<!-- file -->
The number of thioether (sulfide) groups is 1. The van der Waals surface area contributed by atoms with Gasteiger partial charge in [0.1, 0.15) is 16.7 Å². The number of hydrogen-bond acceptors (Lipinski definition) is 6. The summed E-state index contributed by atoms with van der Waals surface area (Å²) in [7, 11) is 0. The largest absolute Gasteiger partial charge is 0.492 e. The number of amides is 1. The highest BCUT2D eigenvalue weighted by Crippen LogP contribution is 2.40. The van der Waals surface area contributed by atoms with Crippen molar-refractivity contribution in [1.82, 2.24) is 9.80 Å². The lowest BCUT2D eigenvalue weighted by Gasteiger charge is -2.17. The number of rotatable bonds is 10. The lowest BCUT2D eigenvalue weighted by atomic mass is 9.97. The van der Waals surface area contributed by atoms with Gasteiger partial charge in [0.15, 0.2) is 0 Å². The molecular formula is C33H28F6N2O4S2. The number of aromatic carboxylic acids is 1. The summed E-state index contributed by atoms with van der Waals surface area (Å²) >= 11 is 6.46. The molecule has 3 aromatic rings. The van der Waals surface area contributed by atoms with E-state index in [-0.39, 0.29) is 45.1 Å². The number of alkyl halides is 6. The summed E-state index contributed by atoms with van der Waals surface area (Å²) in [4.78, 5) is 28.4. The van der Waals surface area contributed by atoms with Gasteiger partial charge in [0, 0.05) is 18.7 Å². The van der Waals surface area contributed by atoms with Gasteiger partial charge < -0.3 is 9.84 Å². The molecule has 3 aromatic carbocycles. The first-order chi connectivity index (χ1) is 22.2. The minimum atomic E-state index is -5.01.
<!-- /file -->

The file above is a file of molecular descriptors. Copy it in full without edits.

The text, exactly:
The number of thioether (sulfide) groups is 1. The van der Waals surface area contributed by atoms with Gasteiger partial charge in [0.1, 0.15) is 16.7 Å². The number of hydrogen-bond acceptors (Lipinski definition) is 6. The summed E-state index contributed by atoms with van der Waals surface area (Å²) in [7, 11) is 0. The largest absolute Gasteiger partial charge is 0.492 e. The number of amides is 1. The highest BCUT2D eigenvalue weighted by Crippen LogP contribution is 2.40. The van der Waals surface area contributed by atoms with Crippen molar-refractivity contribution in [1.82, 2.24) is 9.80 Å². The lowest BCUT2D eigenvalue weighted by Gasteiger charge is -2.17. The number of rotatable bonds is 10. The lowest BCUT2D eigenvalue weighted by atomic mass is 9.97. The van der Waals surface area contributed by atoms with Gasteiger partial charge in [0.15, 0.2) is 0 Å². The molecular formula is C33H28F6N2O4S2. The number of aromatic carboxylic acids is 1. The summed E-state index contributed by atoms with van der Waals surface area (Å²) >= 11 is 6.46. The molecule has 3 aromatic rings. The van der Waals surface area contributed by atoms with E-state index in [-0.39, 0.29) is 45.1 Å². The number of alkyl halides is 6. The summed E-state index contributed by atoms with van der Waals surface area (Å²) in [4.78, 5) is 28.4. The van der Waals surface area contributed by atoms with Gasteiger partial charge in [0, 0.05) is 18.7 Å². The van der Waals surface area contributed by atoms with Gasteiger partial charge < -0.3 is 9.84 Å². The molecule has 3 aromatic carbocycles. The first-order chi connectivity index (χ1) is 22.2. The minimum atomic E-state index is -5.01.